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Mackinac Ferry nearly done

Shepler’s Mackinac Island Ferry Fleet Captain Billy Shepler, left, and Moran Iron Works Founder Tom Moran, right, stand in the pilot house of the William Richard, which is being constructed in Onaway.

News Staff Writer

ONAWAY — Construction on the latest addition to Shepler’s Mackinac Island Ferry fleet is a little ahead of schedule, officials said Friday.

The William Richard, a $4 million boat, is being constructed at Moran Iron Works in Onaway. It is nearing completion and is expected to begin ferrying guests to and from Mackinac Island in May.

“Our goal is to have her hauling passengers by Memorial Day, and what that means is the drop-dead date that we have to have the boat in the water is the 20th of April,” fleet Capt. Billy Shepler said.

The William Richard is the fourth major project Moran has completed for Shepler’s, Tom Moran, founder of the iron works company, said. Moran constructed its first ferry for the company, the Miss Margy, in 2015.

News Photo by Crystal Nelson Shepler’s Mackinac Island Ferry Fleet Capt. Billy Shepler, left, and Moran Iron Works founder Tom Moran, right, discuss the progress of the William Richard, which is being constructed in Onaway.

Shepler said the ferry company decided to work with Moran again because of “the great success they’ve had in the past.”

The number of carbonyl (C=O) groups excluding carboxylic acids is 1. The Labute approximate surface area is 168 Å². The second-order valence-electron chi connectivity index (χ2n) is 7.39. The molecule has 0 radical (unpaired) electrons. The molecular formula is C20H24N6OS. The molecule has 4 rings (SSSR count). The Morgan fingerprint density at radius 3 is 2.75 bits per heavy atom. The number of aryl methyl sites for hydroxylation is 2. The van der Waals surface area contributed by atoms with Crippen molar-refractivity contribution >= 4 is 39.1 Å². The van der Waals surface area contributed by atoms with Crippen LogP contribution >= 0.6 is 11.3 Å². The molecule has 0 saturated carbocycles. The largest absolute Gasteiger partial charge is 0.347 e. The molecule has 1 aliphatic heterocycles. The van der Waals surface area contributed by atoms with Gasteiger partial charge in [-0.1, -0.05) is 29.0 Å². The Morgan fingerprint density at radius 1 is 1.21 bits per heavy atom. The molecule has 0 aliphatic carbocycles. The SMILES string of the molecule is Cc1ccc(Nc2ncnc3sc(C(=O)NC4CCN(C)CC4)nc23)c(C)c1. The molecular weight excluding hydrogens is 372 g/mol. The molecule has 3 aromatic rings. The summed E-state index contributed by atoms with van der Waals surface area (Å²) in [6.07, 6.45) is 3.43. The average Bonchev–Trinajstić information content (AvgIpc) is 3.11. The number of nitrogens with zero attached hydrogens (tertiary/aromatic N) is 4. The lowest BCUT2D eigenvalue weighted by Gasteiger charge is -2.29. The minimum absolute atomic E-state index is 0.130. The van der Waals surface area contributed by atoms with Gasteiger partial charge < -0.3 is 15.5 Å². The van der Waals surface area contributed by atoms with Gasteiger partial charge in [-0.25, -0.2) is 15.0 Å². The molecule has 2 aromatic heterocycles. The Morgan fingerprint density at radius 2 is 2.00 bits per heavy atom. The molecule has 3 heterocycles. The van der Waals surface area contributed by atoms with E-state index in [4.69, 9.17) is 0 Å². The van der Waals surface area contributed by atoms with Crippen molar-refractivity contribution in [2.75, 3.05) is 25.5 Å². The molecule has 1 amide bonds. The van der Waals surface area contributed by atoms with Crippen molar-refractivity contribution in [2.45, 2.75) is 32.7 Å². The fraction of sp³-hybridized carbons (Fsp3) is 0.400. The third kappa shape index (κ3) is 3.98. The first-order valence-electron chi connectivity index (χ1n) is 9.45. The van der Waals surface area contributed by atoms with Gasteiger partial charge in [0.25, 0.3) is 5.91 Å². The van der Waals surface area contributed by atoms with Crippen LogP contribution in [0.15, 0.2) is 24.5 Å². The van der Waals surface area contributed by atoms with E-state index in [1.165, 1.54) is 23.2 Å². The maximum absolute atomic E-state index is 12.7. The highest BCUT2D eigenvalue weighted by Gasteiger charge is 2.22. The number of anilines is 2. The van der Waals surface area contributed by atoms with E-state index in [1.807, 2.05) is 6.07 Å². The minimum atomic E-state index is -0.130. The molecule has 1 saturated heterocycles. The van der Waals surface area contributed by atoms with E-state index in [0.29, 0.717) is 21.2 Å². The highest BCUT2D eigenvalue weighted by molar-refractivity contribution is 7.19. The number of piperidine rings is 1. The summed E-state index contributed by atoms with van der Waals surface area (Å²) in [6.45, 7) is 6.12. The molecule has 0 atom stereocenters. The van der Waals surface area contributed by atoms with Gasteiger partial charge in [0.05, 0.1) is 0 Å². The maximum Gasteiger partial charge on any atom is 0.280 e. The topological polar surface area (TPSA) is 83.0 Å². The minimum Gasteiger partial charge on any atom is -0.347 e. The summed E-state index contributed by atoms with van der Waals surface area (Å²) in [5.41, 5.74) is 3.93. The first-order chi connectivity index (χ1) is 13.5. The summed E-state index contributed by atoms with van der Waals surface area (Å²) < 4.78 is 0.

The project brings Shepler’s total new investment in northern Michigan to $12.8 million over the past six years.

The William Richard was named for the ferry company’s founder, Bill Shepler, who is now 87.

The boat is 84 feet long, 20 feet, 3 inches wide, and weighs 60 tons. It will ferry 210 passengers and reach 35 miles per hour at top speed.

Unlike ferries previously constructed for the company, Shepler said, the William Richard will be “propelled a little differently.” Instead of propellers, the ferry will have four jet drives, which will make for a smoother ride.

“Jets are very efficient going through the water at speed,” Shepler said. “Propellers are efficient going through the water, but they’re a little slower — more efficient at a slower speed.”

Moran estimates crews are about 95% complete with the fabrication of the ship and will now move on to the finishing work, which includes electrical, painting, and insulating the hull.

“A very important part of the Shepler’s experience is not having a noisy ride over to the island, and there’s a lot of effort and a lot of money that goes into the insulation part of it,” Moran said.

Once the project is complete, the William Richard will be transported from Onaway to the Port of Calcite in Rogers City to be launched into Lake Huron.

Shepler said the boat will undergo regulatory tests and inspections before hauling passengers.

“It takes about a month to get all of that organized, so, if we can have it tested by the 20th of April, we will have it ready and raring to go by Memorial Day,” he said.

Moran said the project is “all about trust.” He said Sheplers put its livelihood on the line and trusts Moran with a $4 million project. He added that the Sheplers, in turn, expect his company to perform better with each project.

Moran said the project started without a contract and the paperwork followed.

“It was all about trust,” he said. “It was all about a handshake agreement. And, you know what? It’s still good to let people know that still exists in the world.”

Crystal Nelson can be reached at 989-358-5687 or cnelson@thealpenanews.com.

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